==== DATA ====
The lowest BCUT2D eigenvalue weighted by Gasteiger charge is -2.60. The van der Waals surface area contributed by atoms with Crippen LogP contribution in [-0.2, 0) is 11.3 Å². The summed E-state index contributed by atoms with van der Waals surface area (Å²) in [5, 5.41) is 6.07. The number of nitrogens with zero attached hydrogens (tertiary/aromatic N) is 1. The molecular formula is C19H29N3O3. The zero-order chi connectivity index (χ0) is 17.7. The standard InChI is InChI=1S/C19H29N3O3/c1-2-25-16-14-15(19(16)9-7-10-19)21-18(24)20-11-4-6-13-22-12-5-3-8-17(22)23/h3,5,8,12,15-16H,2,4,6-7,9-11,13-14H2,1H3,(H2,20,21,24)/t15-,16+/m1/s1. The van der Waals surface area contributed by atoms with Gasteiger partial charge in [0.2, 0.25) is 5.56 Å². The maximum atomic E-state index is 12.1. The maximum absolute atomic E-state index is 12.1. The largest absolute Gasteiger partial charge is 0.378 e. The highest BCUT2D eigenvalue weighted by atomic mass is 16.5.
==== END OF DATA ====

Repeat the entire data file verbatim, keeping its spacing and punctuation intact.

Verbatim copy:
The lowest BCUT2D eigenvalue weighted by Gasteiger charge is -2.60. The van der Waals surface area contributed by atoms with Crippen LogP contribution in [-0.2, 0) is 11.3 Å². The summed E-state index contributed by atoms with van der Waals surface area (Å²) in [5, 5.41) is 6.07. The number of nitrogens with zero attached hydrogens (tertiary/aromatic N) is 1. The molecular formula is C19H29N3O3. The zero-order chi connectivity index (χ0) is 17.7. The standard InChI is InChI=1S/C19H29N3O3/c1-2-25-16-14-15(19(16)9-7-10-19)21-18(24)20-11-4-6-13-22-12-5-3-8-17(22)23/h3,5,8,12,15-16H,2,4,6-7,9-11,13-14H2,1H3,(H2,20,21,24)/t15-,16+/m1/s1. The van der Waals surface area contributed by atoms with Gasteiger partial charge in [0.2, 0.25) is 5.56 Å². The maximum atomic E-state index is 12.1. The maximum absolute atomic E-state index is 12.1. The largest absolute Gasteiger partial charge is 0.378 e. The highest BCUT2D eigenvalue weighted by atomic mass is 16.5.